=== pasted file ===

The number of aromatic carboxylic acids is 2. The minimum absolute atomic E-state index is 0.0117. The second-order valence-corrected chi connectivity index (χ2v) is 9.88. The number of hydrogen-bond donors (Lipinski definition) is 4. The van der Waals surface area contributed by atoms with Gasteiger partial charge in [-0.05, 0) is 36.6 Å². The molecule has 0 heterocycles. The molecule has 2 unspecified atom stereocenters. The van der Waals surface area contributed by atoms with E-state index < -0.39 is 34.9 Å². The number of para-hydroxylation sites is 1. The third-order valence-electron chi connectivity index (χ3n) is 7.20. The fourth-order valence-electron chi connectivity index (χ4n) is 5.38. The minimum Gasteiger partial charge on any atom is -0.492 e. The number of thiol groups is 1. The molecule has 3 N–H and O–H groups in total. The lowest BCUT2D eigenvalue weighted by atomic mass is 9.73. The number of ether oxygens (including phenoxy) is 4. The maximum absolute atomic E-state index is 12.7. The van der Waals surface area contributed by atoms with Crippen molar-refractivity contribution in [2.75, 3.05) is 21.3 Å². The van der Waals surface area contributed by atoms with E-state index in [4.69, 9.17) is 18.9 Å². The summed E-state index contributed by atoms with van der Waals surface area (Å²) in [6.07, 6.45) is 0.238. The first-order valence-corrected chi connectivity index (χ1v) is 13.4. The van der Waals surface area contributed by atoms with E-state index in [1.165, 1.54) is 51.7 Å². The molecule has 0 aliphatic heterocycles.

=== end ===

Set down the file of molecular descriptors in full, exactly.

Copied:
The number of aromatic carboxylic acids is 2. The minimum absolute atomic E-state index is 0.0117. The second-order valence-corrected chi connectivity index (χ2v) is 9.88. The number of hydrogen-bond donors (Lipinski definition) is 4. The van der Waals surface area contributed by atoms with Gasteiger partial charge in [-0.05, 0) is 36.6 Å². The molecule has 0 heterocycles. The molecule has 2 unspecified atom stereocenters. The van der Waals surface area contributed by atoms with E-state index < -0.39 is 34.9 Å². The number of para-hydroxylation sites is 1. The third-order valence-electron chi connectivity index (χ3n) is 7.20. The fourth-order valence-electron chi connectivity index (χ4n) is 5.38. The minimum Gasteiger partial charge on any atom is -0.492 e. The number of thiol groups is 1. The molecule has 3 N–H and O–H groups in total. The lowest BCUT2D eigenvalue weighted by atomic mass is 9.73. The number of ether oxygens (including phenoxy) is 4. The maximum absolute atomic E-state index is 12.7. The van der Waals surface area contributed by atoms with Crippen molar-refractivity contribution in [2.75, 3.05) is 21.3 Å². The van der Waals surface area contributed by atoms with E-state index in [4.69, 9.17) is 18.9 Å². The summed E-state index contributed by atoms with van der Waals surface area (Å²) in [6.07, 6.45) is 0.238. The first-order valence-corrected chi connectivity index (χ1v) is 13.4. The van der Waals surface area contributed by atoms with E-state index in [1.165, 1.54) is 51.7 Å². The molecule has 0 aliphatic heterocycles.